Tag Archives: Humidity

Candle in the Moisture

I always finish at the end of my blog posts with the words “Welcome to my world of moisture”. A simple thing happened in my world of moisture that would have most people guessing “what’s gone on here?” or maybe “who’s done this?” That thing was a pool of clear liquid around a candle holder, shown in the picture, which was sitting on a glass table. Where had this liquid come from? Who had split water or something on the table? Nothing had been split. The candle holder had been left untouched for weeks. Magically this liquid had appeared out of thin air! A mystical apparition materialising from the ether? Help, somebody call a medium. A “sign from above” warning of looming storms and flooding. Or maybe we can find an answer from science….. Continue reading

World’s first moisture specific seminar?

“The impact of moisture on yield & quality”

This could be the first ever moisture seminar that is not focussed on a particular analysis technique or application area.

I’m giving two talks!

A brief introduction to relative humidity explaining some of the terms and concepts for an understanding of how humidity works.

The story of the progress made at key points in our understanding of the way materials interact with moisture. This leading to my development of Relequa’s Moisture Profiling.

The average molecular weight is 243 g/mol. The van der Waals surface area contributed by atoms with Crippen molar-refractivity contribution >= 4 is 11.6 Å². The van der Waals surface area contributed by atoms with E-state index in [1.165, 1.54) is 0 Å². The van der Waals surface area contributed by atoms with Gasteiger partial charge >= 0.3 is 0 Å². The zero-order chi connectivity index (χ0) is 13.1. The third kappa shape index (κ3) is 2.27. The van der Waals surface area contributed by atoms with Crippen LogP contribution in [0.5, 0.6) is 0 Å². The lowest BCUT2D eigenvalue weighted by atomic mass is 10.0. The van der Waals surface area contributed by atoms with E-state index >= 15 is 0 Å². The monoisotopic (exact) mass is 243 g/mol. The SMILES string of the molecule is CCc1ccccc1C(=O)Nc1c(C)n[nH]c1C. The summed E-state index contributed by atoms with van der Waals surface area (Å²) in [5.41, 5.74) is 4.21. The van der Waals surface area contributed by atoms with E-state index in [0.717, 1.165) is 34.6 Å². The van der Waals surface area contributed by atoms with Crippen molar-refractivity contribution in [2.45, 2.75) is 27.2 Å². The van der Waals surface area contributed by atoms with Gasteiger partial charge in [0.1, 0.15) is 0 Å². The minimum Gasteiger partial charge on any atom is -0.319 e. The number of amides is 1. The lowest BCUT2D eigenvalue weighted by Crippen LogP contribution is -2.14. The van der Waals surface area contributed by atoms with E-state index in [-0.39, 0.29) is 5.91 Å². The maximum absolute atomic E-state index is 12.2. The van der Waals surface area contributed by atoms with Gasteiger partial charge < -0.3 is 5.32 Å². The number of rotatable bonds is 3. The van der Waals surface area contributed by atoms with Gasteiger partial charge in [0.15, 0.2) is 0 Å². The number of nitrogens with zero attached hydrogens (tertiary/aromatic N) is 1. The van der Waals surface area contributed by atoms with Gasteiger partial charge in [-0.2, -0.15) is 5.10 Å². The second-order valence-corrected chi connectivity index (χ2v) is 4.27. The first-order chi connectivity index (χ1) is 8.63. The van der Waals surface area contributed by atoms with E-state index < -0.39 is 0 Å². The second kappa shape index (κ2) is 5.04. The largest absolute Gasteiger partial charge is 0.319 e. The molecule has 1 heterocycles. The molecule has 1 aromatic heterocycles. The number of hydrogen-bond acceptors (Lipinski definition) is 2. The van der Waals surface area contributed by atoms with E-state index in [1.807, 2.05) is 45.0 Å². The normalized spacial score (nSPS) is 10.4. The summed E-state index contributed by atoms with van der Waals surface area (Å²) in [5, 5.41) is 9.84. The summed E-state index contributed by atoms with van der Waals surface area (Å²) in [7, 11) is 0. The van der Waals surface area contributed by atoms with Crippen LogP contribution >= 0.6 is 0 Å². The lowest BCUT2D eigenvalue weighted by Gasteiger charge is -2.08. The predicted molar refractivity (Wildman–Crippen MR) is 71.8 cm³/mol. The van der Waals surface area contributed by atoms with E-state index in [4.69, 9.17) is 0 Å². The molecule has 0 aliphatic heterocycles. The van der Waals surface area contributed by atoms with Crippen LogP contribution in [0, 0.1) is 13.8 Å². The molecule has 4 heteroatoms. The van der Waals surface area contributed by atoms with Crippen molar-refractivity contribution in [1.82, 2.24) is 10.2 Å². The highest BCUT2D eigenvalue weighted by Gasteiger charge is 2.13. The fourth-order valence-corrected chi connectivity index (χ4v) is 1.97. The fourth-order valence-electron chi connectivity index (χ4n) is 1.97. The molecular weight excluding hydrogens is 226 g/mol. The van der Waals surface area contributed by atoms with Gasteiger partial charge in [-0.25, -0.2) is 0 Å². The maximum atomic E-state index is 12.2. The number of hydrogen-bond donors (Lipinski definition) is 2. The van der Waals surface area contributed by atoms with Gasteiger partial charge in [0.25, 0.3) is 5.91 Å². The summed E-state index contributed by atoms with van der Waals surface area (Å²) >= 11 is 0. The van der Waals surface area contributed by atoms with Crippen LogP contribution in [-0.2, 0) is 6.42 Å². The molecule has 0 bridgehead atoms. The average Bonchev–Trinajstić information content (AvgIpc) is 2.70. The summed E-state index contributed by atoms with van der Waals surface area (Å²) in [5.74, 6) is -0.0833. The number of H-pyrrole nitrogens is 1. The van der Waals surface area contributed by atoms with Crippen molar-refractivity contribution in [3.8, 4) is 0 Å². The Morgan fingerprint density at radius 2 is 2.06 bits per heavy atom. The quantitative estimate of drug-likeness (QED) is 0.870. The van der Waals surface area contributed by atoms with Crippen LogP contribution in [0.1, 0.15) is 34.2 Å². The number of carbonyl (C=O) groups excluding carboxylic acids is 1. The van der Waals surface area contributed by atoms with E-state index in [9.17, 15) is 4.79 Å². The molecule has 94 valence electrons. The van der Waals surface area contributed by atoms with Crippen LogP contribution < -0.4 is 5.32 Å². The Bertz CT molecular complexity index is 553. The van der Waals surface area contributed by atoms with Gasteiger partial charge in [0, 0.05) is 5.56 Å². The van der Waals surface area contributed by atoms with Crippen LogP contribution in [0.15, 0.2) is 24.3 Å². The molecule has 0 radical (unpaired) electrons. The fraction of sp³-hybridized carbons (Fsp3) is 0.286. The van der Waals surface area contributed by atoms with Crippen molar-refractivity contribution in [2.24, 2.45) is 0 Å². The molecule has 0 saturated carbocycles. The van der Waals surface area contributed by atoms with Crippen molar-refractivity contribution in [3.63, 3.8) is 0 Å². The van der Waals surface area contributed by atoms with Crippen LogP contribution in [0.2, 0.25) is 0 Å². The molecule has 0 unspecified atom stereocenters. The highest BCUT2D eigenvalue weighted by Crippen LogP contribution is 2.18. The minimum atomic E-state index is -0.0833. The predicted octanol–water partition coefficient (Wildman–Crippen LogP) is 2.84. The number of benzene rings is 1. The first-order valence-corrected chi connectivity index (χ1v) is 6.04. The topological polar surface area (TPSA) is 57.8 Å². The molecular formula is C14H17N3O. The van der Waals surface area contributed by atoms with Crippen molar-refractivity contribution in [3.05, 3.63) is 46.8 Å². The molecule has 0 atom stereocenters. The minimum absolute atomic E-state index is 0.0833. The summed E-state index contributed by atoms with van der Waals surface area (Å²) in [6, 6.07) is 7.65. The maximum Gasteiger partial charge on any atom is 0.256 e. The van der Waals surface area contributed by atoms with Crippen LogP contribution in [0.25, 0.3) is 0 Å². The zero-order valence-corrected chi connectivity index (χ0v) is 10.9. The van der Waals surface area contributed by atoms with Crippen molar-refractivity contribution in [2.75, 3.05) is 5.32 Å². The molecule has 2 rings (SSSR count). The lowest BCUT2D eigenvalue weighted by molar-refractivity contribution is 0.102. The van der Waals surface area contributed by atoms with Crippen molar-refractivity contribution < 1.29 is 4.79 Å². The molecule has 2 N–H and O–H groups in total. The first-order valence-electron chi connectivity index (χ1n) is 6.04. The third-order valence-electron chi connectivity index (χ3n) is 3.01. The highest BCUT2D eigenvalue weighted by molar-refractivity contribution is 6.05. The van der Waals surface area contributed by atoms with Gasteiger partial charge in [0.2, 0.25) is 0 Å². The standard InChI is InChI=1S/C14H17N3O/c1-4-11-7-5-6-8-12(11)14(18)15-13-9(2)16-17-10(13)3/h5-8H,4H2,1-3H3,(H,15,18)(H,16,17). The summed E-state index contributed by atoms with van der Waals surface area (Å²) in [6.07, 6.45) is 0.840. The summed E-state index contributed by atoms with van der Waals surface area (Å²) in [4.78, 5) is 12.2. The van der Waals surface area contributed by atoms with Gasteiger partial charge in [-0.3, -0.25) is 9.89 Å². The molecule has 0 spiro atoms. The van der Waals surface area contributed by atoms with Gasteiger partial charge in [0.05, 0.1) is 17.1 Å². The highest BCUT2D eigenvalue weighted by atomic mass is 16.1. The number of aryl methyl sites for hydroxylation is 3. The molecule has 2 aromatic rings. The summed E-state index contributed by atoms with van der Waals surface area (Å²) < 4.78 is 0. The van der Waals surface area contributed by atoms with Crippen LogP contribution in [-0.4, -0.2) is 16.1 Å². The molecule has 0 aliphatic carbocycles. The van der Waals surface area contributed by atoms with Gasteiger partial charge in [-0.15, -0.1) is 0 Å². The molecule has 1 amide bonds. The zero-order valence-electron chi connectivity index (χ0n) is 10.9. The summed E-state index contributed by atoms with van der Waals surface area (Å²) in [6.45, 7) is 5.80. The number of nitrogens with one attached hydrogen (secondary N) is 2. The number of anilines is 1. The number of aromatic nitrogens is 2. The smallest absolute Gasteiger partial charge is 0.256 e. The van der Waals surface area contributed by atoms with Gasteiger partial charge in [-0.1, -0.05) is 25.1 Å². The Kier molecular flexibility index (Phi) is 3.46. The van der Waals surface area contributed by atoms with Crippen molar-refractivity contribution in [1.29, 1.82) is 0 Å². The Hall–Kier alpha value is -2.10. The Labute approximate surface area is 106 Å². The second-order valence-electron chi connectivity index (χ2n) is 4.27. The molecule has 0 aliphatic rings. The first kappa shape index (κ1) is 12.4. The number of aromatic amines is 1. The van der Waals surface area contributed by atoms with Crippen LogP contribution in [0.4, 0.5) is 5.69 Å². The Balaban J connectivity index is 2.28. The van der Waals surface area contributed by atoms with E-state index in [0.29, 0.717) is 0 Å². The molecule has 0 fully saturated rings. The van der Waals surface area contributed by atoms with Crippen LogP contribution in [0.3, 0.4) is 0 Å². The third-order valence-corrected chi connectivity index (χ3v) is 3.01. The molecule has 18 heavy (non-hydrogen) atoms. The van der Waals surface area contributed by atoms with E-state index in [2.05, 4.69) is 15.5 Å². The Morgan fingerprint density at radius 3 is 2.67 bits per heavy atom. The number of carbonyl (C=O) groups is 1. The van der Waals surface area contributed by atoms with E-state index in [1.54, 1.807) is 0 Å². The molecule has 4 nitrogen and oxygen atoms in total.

To view the moisture seminar flyer click on MORE Continue reading

The Frizzing Humidity

Here’s a problem I do not lose any sleep over, Frizzy Hair! So why am I talking about it? Humidity of course. Somebody tweeted something like “Is this the most amazing product for frizzy hair in high humidity……”  I actually thought it was a joke! Some sort of pretend science marketing ploy. Curiosity got to me and I looked up the “product”, which was not an actual product, but an ingredient with a name abbreviated to OFPMA.…….. Continue reading

Powdery Mildew – An Experiment in its Control

I am getting a bit worried about the current weather. Staying with a gardening theme and fungi, we are having the type of weather that these microbes love. Days of showers and not enough sunshine to dry the ground. On top of that, the night time temperatures are sitting around about 11 to 13 centigrade. Very mild, damp and favourable for certain types of fungi. In my last post on this blog I talked about the fungi responsible for “damping off” by attacking young plants. This time my focus is on another troublesome fungi that attacks both mature and young plants, the dreaded “Mildew”.……..

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Basil Rescued from a Nasty Fungal Death

I got an email from Susannah who had picked up on my garden theme in my last post on this blog. Susannah’s got a problem with damping off in seedlings. She has just lost three young cucumbers and asked if I had any advice. Damping off is a fungal infection of plants, usually seedlings but can affect more mature plants also. I too had recently had a problem after repotting a supermarket bought basil plant. Within a couple of days in its new pot, almost the entire surface of the compost around the base of the basil was white with fungal mycelium. After a few more days most of the stems of the basil were covered in fungus and turning black… Continue reading